415 Park Row
The Covington Building was constructed in the 1860s when the chilly side of the square was known as "frozen row". Built for Joseph Covington, an attorney, director of a local bank, and a noted "stump speaker" at Democrat rallies, this attractive two story structure is noted for its Italianate cornice with paired brackets and dentil molding, decorative brick work and limestone sills and lintels. Such architectural detailing was typical for the post war era and can also be seen in the Gerard Hotel, located a couple of doors down at 423 Park Row.
The building has had a wide variety of uses. In the 1880s and 1890s, locals and traveling businessmen enjoyed playing billiards in a back room after eating and drinking in the "ole Richmond Saloon" with lodging conveniently located on the upper floor. Around the turn of the century, a five and dime "notions, dry goods and novelties" sore was located here and by the 1920s, reflecting a national trend toward the new self-service type grocery store, the phenomenally successful Piggly Wiggly Grocery chain opened a store here with all the latest features of checkout stands, shopping carts, national brands and packaged foods. Opening around 1940, a women's clothing store named Leon's, of which vestiges of the dressing rooms are still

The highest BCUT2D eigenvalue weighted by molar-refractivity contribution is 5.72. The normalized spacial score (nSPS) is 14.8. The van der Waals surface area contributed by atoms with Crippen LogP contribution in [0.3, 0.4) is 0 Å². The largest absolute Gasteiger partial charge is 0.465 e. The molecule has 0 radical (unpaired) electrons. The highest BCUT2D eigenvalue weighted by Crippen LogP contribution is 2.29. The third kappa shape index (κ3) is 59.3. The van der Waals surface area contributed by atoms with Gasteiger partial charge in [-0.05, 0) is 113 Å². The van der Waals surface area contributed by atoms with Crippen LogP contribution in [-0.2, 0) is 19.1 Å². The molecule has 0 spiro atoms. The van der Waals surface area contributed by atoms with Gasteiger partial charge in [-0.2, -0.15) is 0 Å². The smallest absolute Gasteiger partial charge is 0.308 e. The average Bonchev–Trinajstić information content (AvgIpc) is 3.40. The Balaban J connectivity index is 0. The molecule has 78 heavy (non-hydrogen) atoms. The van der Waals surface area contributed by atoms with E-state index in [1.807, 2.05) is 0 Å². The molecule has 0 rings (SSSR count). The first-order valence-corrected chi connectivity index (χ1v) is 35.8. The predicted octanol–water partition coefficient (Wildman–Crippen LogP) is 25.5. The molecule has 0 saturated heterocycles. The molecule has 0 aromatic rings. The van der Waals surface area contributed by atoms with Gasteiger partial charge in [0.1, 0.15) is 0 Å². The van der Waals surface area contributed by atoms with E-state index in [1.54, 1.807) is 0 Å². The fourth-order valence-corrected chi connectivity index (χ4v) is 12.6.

evident, attracted Bowling Greens' ladies for the next thirty years. Upstairs from this busy retail establishment were several medical offices offering services from dental to optometry and chiropractic to health insurance. In the early 1950s, music and news were broadcast all around town from a second floor radio station and during the Vietnam War era young men visited the second floor offices of the USAF after making the serious decision to join the Air Force. Continuing the multi-purpose nature of the building, today the back room that was originally a billiard room is now a candle making factory.
By 1914, the Covington Building extended all the way back to 10th Street linking the Courthouse with Fountain Square. Mr. William Cobb, owner of the five and dime store at the time, welcomed the public to use his building as a short cut. Early maps show a restroom in the rear of the building which made the short cut convenient in more ways that one. Cobb's Dime Store soon acquired the nickname, "Arcade of Bowling Green"